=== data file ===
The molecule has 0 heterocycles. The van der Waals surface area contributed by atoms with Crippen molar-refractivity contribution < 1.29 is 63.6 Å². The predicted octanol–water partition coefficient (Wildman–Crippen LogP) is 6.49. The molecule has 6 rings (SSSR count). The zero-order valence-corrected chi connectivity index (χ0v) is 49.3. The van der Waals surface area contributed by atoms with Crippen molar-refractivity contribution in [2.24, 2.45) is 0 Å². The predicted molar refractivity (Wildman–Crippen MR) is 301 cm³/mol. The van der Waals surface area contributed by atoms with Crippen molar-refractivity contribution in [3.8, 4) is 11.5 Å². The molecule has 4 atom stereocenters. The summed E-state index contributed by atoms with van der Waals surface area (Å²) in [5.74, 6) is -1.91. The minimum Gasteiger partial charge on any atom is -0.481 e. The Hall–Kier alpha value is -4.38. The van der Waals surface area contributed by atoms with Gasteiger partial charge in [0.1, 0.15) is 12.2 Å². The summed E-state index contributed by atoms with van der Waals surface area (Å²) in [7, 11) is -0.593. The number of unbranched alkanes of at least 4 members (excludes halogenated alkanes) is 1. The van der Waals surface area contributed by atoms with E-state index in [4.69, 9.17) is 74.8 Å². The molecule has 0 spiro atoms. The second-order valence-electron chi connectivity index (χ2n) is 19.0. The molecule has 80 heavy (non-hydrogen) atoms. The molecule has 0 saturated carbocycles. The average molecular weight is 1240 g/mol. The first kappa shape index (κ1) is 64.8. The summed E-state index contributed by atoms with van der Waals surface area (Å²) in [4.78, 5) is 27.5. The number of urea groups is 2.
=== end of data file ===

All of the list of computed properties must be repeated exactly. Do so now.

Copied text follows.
The molecule has 0 heterocycles. The van der Waals surface area contributed by atoms with Crippen molar-refractivity contribution < 1.29 is 63.6 Å². The predicted octanol–water partition coefficient (Wildman–Crippen LogP) is 6.49. The molecule has 6 rings (SSSR count). The zero-order valence-corrected chi connectivity index (χ0v) is 49.3. The van der Waals surface area contributed by atoms with Crippen molar-refractivity contribution in [2.24, 2.45) is 0 Å². The predicted molar refractivity (Wildman–Crippen MR) is 301 cm³/mol. The van der Waals surface area contributed by atoms with Crippen molar-refractivity contribution in [3.8, 4) is 11.5 Å². The molecule has 4 atom stereocenters. The summed E-state index contributed by atoms with van der Waals surface area (Å²) in [5.74, 6) is -1.91. The minimum Gasteiger partial charge on any atom is -0.481 e. The Hall–Kier alpha value is -4.38. The van der Waals surface area contributed by atoms with Gasteiger partial charge in [0.1, 0.15) is 12.2 Å². The summed E-state index contributed by atoms with van der Waals surface area (Å²) in [7, 11) is -0.593. The number of unbranched alkanes of at least 4 members (excludes halogenated alkanes) is 1. The van der Waals surface area contributed by atoms with E-state index in [4.69, 9.17) is 74.8 Å². The molecule has 0 spiro atoms. The second-order valence-electron chi connectivity index (χ2n) is 19.0. The molecule has 80 heavy (non-hydrogen) atoms. The molecule has 0 saturated carbocycles. The average molecular weight is 1240 g/mol. The first kappa shape index (κ1) is 64.8. The summed E-state index contributed by atoms with van der Waals surface area (Å²) in [4.78, 5) is 27.5. The number of urea groups is 2.